Pinch therapy is a thing. So is smack therapy. And whoever first said “take a breath” to halt panic attacks knew what they were talking about. All this I learned from a few short, immensely fruitful days remedying my enervated self at Chiva-Som International Health Resort in Hua Hin, Thailand.
It is a three-hour drive from Bangkok’s Suvarnabhumi International Airport. The ride, though in a faultlessly comfortable Mercedes-Benz E Class and for the most part along smooth highways, is sadly longer than the flight from Singapore. If you’re prone to cabin fever and don’t want to risk bad traffic, consider flying private directly to Hua Hin Airport.
I checked into Chiva-Som with my share of baggage: A sleep deficit the size of Venezuela, the pressure of overdue story deadlines looming over my head and project reports due all at once, and run-of-the-mill ennui. So, although here I was in a tranquil Thai resort complete with a lake with a waterfall and lush tropical greenery, looking forward to a reset and rejuvenation, I was by no means in a state to let go, relax and be present.
The first forced intervention really helped: Digital devices (including e-readers) are strictly prohibited from use except in your own room or the Library to ensure privacy for guests as well as to encourage a digital detox. Wonderful! I had an excuse to be uncontactable for most of my three days here.
I immediately missed my phone camera though, when zipping around by buggy for a quick introductory tour of the picturesque seven-acre compound. The resort only has 54 rooms – a mix of suites, rooms and villas – and a good number of fitness studios, open-air workout spaces, indoor and outdoor pools, and wellness facilities. Everything is within an easy 10-minute-or-so stroll, one point to the next.
My Thai Pavilion villa is a minimalist’s dream and so easy to fall in love with. Teak wall panels and flooring evoke an almost Japanese feel, while the bathroom has a sexy, modern spin with lots of white and reflective surfaces.
I was advised by my butler to start my mornings with an energising, cleansing cup of hot water with a squeeze of lime – three nubby green ones sat on a saucer on the sideboard in the foyer that housed the dining accoutrements. Here was where I found daily missives: Printed summaries of my day’s progress, and my customised health and wellness programme for the next day.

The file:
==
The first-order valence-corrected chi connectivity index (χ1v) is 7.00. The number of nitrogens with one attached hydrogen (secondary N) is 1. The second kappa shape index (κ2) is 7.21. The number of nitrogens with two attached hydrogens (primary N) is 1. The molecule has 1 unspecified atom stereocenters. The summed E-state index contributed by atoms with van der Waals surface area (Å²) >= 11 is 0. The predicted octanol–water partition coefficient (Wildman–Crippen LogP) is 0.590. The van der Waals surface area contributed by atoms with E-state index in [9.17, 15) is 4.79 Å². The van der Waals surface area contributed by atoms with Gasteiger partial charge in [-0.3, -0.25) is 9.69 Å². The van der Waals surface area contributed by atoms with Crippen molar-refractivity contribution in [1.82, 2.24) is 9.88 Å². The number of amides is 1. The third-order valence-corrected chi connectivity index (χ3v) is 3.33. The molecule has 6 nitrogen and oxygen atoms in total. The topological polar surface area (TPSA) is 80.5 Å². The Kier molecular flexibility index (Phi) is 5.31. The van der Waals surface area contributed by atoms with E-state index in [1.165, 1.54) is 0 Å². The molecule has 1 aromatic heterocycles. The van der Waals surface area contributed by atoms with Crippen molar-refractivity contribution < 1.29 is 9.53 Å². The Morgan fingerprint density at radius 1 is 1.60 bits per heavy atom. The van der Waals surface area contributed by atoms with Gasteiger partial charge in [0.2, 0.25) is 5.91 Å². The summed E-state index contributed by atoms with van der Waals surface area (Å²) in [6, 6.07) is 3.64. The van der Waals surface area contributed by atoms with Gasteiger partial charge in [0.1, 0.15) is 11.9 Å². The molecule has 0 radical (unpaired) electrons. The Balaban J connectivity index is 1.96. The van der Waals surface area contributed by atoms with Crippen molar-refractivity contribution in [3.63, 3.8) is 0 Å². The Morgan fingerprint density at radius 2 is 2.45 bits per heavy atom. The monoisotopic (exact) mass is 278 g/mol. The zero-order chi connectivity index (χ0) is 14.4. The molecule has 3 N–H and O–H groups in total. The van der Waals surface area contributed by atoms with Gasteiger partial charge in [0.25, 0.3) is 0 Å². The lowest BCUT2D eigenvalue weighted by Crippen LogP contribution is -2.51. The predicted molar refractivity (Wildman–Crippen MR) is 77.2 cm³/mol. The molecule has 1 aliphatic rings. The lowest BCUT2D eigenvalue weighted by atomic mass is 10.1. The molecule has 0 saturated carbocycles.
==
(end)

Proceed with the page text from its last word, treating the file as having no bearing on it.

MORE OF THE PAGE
A selection of pillows and a firmer or softer mattress were just a call to Housekeeping away, but I found the existing ones perfectly fluffy – and from my first night there, slept more soundly than I had in months. I’m sure my full days of workouts, treatments and massages, topped off with my nightly ritual of petal-strewn butler-drawn baths in the beautiful large tub, also helped.
Chiva-Som, which translates to “Haven of Life”, has offered Western diagnostic and treatments married with Thai hospitality, and Asian healing and alternative health practices since 1995.
The 24-year-old resort has undergone a complete renovation over the past few years, which saw all the Suites, Ocean Rooms and Thai Pavilions made over, and the Fitness Centre significantly upgraded. The resort shuttered in May for the final phase. The main Health & Wellness Centre houses consultation rooms and, in the basement, separate men’s and women’s spas that comprise heat and water therapy facilities as well as a maze of treatment rooms. It’ll have a thoroughly modern feel ruled by teak, Thai silk and bamboo when the resort reopens in mid-October.
My journey towards mind, body and spirit wellness began with two consultations. First, Dr Jason Culp, an in-house naturopathic physician, monitored my heart rate variability with a finger sensor (the Apple Watch or Oura ring can do the same).
The chart measuring the time interval between my heartbeats was an erratic mess. Immediate thought: I was on the brink of a heart attack. But I was not, Dr Culp assured – lots of stressed-out people clock in these crazy charts when they first arrive. And there is a superbly easy fix: Controlled breathing, which can trick the body into a physiological state of calmness and regulate a jumpy heartbeat.